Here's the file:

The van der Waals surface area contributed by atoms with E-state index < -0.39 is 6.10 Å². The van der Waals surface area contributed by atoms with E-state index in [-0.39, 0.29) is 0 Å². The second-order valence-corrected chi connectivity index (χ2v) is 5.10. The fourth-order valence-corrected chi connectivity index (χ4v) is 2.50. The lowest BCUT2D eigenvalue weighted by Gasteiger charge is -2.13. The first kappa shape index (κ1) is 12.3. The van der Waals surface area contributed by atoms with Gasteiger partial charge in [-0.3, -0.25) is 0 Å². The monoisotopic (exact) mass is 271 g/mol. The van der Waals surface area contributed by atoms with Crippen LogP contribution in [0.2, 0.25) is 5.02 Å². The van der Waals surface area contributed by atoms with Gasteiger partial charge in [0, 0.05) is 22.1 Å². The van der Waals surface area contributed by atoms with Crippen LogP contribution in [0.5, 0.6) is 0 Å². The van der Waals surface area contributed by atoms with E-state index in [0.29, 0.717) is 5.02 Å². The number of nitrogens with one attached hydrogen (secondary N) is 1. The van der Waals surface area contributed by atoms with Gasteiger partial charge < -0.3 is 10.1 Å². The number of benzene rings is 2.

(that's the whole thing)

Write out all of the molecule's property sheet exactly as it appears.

The van der Waals surface area contributed by atoms with E-state index < -0.39 is 6.10 Å². The van der Waals surface area contributed by atoms with E-state index in [-0.39, 0.29) is 0 Å². The second-order valence-corrected chi connectivity index (χ2v) is 5.10. The fourth-order valence-corrected chi connectivity index (χ4v) is 2.50. The lowest BCUT2D eigenvalue weighted by Gasteiger charge is -2.13. The first kappa shape index (κ1) is 12.3. The van der Waals surface area contributed by atoms with Gasteiger partial charge in [-0.3, -0.25) is 0 Å². The monoisotopic (exact) mass is 271 g/mol. The van der Waals surface area contributed by atoms with Crippen LogP contribution in [0.2, 0.25) is 5.02 Å². The van der Waals surface area contributed by atoms with Gasteiger partial charge in [0, 0.05) is 22.1 Å². The van der Waals surface area contributed by atoms with Crippen LogP contribution in [0.5, 0.6) is 0 Å². The van der Waals surface area contributed by atoms with E-state index in [0.29, 0.717) is 5.02 Å². The number of nitrogens with one attached hydrogen (secondary N) is 1. The van der Waals surface area contributed by atoms with Gasteiger partial charge < -0.3 is 10.1 Å². The number of benzene rings is 2.